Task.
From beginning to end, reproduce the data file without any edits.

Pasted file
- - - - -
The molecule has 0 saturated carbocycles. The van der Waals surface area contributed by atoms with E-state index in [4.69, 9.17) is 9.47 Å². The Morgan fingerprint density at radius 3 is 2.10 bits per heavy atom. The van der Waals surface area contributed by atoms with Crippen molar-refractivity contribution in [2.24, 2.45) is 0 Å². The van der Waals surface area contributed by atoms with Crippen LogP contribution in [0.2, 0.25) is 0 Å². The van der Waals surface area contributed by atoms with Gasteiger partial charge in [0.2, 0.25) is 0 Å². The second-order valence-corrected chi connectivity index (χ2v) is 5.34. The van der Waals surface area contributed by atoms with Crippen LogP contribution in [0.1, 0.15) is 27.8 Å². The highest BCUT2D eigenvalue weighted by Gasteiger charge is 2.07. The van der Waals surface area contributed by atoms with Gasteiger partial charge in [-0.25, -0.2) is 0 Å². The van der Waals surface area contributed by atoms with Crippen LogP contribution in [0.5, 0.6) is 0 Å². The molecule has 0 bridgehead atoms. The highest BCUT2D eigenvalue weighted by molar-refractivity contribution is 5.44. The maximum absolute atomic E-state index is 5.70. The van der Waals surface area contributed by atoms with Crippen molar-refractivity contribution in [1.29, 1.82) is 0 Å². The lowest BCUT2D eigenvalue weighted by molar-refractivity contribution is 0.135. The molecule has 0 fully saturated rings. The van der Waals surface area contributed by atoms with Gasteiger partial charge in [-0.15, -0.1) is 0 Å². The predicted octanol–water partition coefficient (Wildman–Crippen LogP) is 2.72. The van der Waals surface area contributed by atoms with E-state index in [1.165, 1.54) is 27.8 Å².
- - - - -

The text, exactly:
The molecule has 0 saturated carbocycles. The van der Waals surface area contributed by atoms with E-state index in [4.69, 9.17) is 9.47 Å². The Morgan fingerprint density at radius 3 is 2.10 bits per heavy atom. The van der Waals surface area contributed by atoms with Crippen molar-refractivity contribution in [2.24, 2.45) is 0 Å². The van der Waals surface area contributed by atoms with Crippen LogP contribution in [0.2, 0.25) is 0 Å². The van der Waals surface area contributed by atoms with Gasteiger partial charge in [0.2, 0.25) is 0 Å². The second-order valence-corrected chi connectivity index (χ2v) is 5.34. The van der Waals surface area contributed by atoms with Crippen LogP contribution in [0.1, 0.15) is 27.8 Å². The highest BCUT2D eigenvalue weighted by Gasteiger charge is 2.07. The van der Waals surface area contributed by atoms with Gasteiger partial charge in [-0.25, -0.2) is 0 Å². The van der Waals surface area contributed by atoms with Crippen LogP contribution in [0.5, 0.6) is 0 Å². The molecule has 0 bridgehead atoms. The highest BCUT2D eigenvalue weighted by molar-refractivity contribution is 5.44. The maximum absolute atomic E-state index is 5.70. The van der Waals surface area contributed by atoms with Crippen molar-refractivity contribution in [1.29, 1.82) is 0 Å². The lowest BCUT2D eigenvalue weighted by molar-refractivity contribution is 0.135. The molecule has 0 fully saturated rings. The van der Waals surface area contributed by atoms with Gasteiger partial charge in [-0.15, -0.1) is 0 Å². The predicted octanol–water partition coefficient (Wildman–Crippen LogP) is 2.72. The van der Waals surface area contributed by atoms with E-state index in [1.165, 1.54) is 27.8 Å².